FGS impingement and keep-out radius

Observations of giant planet satellites in, e.g., the NIRSpec IFU or NIRCam imager could result in the giant planet itself falling on either the FGS1 or FGS2 detector. Such impingements can increase the background flux enough to affect guide star acquisition. Tests were performed during commissioning (PID 1022) to incrementally move Jupiter away from NIRCam and towards the gap between the 2 FGS FOVs to evaluate the maximum distance where guide star acquisition failed. These tests confirmed a previously determined "keep-out radius" to ensure effective guide star acquisition of 110, 141, and 120 arcseconds from each FGS center for Mars, Jupiter, and Saturn, respectively. Every approved observation (fixed or moving targets) is tested for the proximity of these 3 planets to the FGS FOVs.

FGS impingement is not run as part of the APT visit planner in order to avoid excessive run time, but is instead determined as part of the scheduling process at STScI. The vast majority of observations, including moving target observations, will be unaffected. Only observations of targets near Mars, Jupiter, and Saturn are likely to have their visibility windows affected by keep-out radius enforcement. Situations where neither FGS detector can be used for guiding are exceedingly rare.

NIRSpec impingement and mitigation

During commissioning, Jupiter was placed at various positions around and within each science instrument aperture. All apertures obviously suffered from scattered light when Jupiter was in close proximity, but only the NIRSpec IFU was subject to additional contamination when Jupiter was not near the aperture. Specifically, all NIRSpec modes share the same detectors and light leakage through the micro-shutter arrays (MSAs) can contaminate the IFU slices. Attenuation is ~10,000× but for an object as bright as Jupiter this can result in significant leakage, even through closed shutters (see Figure 3), and this can affect IFU observations of faint satellites.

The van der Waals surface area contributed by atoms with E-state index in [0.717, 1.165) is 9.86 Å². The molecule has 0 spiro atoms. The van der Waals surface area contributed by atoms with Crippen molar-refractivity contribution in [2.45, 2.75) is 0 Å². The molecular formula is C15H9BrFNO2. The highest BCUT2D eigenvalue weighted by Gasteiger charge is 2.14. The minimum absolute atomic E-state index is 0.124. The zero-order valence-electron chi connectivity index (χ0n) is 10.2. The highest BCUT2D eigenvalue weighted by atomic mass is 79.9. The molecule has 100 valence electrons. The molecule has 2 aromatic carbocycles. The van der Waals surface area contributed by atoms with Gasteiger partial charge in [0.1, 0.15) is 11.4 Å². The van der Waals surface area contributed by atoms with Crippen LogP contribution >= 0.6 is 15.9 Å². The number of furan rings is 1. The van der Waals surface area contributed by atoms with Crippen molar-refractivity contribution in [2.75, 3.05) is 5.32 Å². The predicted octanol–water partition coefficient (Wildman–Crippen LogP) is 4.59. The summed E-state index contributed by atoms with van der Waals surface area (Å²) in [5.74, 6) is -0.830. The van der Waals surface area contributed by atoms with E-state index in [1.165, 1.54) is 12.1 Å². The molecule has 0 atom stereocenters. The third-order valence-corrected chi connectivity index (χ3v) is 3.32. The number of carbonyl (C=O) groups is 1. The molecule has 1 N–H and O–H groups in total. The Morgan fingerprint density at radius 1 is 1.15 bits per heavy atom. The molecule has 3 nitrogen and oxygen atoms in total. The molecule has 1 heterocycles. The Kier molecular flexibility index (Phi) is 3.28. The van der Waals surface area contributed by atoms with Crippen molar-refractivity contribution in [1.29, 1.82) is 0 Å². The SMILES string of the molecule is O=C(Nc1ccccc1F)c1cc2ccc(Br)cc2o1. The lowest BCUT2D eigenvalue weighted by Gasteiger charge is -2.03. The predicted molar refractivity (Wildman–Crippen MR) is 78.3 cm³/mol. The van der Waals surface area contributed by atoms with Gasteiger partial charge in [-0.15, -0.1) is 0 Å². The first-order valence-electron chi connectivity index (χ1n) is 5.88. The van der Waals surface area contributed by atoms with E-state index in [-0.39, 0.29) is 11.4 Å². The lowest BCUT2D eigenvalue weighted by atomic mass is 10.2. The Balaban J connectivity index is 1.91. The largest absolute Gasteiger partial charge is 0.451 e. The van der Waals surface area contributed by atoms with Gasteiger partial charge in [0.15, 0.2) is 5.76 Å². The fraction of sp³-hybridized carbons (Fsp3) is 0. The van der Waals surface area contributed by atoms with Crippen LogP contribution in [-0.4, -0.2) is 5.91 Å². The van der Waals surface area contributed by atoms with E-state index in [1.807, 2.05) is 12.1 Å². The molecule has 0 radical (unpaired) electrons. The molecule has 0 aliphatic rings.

Figure 3. Jupiter flux contamination in the NIRSpec MSAs

Examples of MSA contamination in NIRSpec IFU slices from commissioning (PID 1022). For the test, Jupiter was placed in the center of each NIRSpec MSA footprint; in the image above, each MSA is accurately positioned relative to the others and labeled. The position of the Jupiter spectra on the IFU slices depends on its position in the MSA footprint, making it difficult to easily remove this contamination.
The position of Jupiter within the MSA footprint determines the position of the Jupiter spectra within the IFU slices on the detectors, making post-observation corrections extremely challenging. Therefore, pre-observation mitigation strategies should be applied. NIRSpec IFU observations of giant planet satellites should be carefully planned to ensure that the planet does not fall on or near any of the NIRSpec MSAs. This is most easily done for observations that have no timing constraints (i.e., any longitude and any date are acceptable):

  • Determine the visibility windows of the target using JPL Horizons. Targets are observable when they fall between elongation angles of 85° and 135° (the JWST field of regard).

  • Quantity 23 ("Sun-Observer-Target ELONG angle" under "Table Settings") provides a leading/trailing flag, corresponding to the leading field of regard (FOR) and trailing FOR. Observations of solar system objects near the ecliptic will have one of 2 focal plane orientations (see Figure 4).